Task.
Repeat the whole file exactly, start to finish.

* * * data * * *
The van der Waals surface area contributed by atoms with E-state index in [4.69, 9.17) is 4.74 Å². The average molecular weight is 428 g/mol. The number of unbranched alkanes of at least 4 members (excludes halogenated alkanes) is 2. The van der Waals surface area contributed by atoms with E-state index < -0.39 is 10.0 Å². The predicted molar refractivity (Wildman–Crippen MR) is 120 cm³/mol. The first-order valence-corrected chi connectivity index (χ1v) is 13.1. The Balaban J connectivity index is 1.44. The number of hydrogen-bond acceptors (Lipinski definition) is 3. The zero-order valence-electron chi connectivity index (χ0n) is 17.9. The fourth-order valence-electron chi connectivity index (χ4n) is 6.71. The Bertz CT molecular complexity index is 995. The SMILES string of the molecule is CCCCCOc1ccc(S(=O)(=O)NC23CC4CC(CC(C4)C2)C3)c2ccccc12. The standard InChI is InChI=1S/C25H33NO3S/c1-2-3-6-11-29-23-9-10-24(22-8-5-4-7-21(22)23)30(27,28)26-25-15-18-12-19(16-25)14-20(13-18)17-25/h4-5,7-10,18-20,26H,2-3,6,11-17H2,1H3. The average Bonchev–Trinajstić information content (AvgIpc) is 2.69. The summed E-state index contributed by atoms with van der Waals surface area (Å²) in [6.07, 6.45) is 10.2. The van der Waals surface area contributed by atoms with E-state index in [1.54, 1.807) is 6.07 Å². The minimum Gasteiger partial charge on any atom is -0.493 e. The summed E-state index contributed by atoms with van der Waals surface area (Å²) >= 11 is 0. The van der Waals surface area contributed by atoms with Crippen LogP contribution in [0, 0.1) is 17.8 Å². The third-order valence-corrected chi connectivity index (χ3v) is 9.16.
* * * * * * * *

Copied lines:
The van der Waals surface area contributed by atoms with E-state index in [4.69, 9.17) is 4.74 Å². The average molecular weight is 428 g/mol. The number of unbranched alkanes of at least 4 members (excludes halogenated alkanes) is 2. The van der Waals surface area contributed by atoms with E-state index < -0.39 is 10.0 Å². The predicted molar refractivity (Wildman–Crippen MR) is 120 cm³/mol. The first-order valence-corrected chi connectivity index (χ1v) is 13.1. The Balaban J connectivity index is 1.44. The number of hydrogen-bond acceptors (Lipinski definition) is 3. The zero-order valence-electron chi connectivity index (χ0n) is 17.9. The fourth-order valence-electron chi connectivity index (χ4n) is 6.71. The Bertz CT molecular complexity index is 995. The SMILES string of the molecule is CCCCCOc1ccc(S(=O)(=O)NC23CC4CC(CC(C4)C2)C3)c2ccccc12. The standard InChI is InChI=1S/C25H33NO3S/c1-2-3-6-11-29-23-9-10-24(22-8-5-4-7-21(22)23)30(27,28)26-25-15-18-12-19(16-25)14-20(13-18)17-25/h4-5,7-10,18-20,26H,2-3,6,11-17H2,1H3. The average Bonchev–Trinajstić information content (AvgIpc) is 2.69. The summed E-state index contributed by atoms with van der Waals surface area (Å²) in [6.07, 6.45) is 10.2. The van der Waals surface area contributed by atoms with E-state index in [1.54, 1.807) is 6.07 Å². The minimum Gasteiger partial charge on any atom is -0.493 e. The summed E-state index contributed by atoms with van der Waals surface area (Å²) >= 11 is 0. The van der Waals surface area contributed by atoms with Crippen LogP contribution in [0, 0.1) is 17.8 Å². The third-order valence-corrected chi connectivity index (χ3v) is 9.16.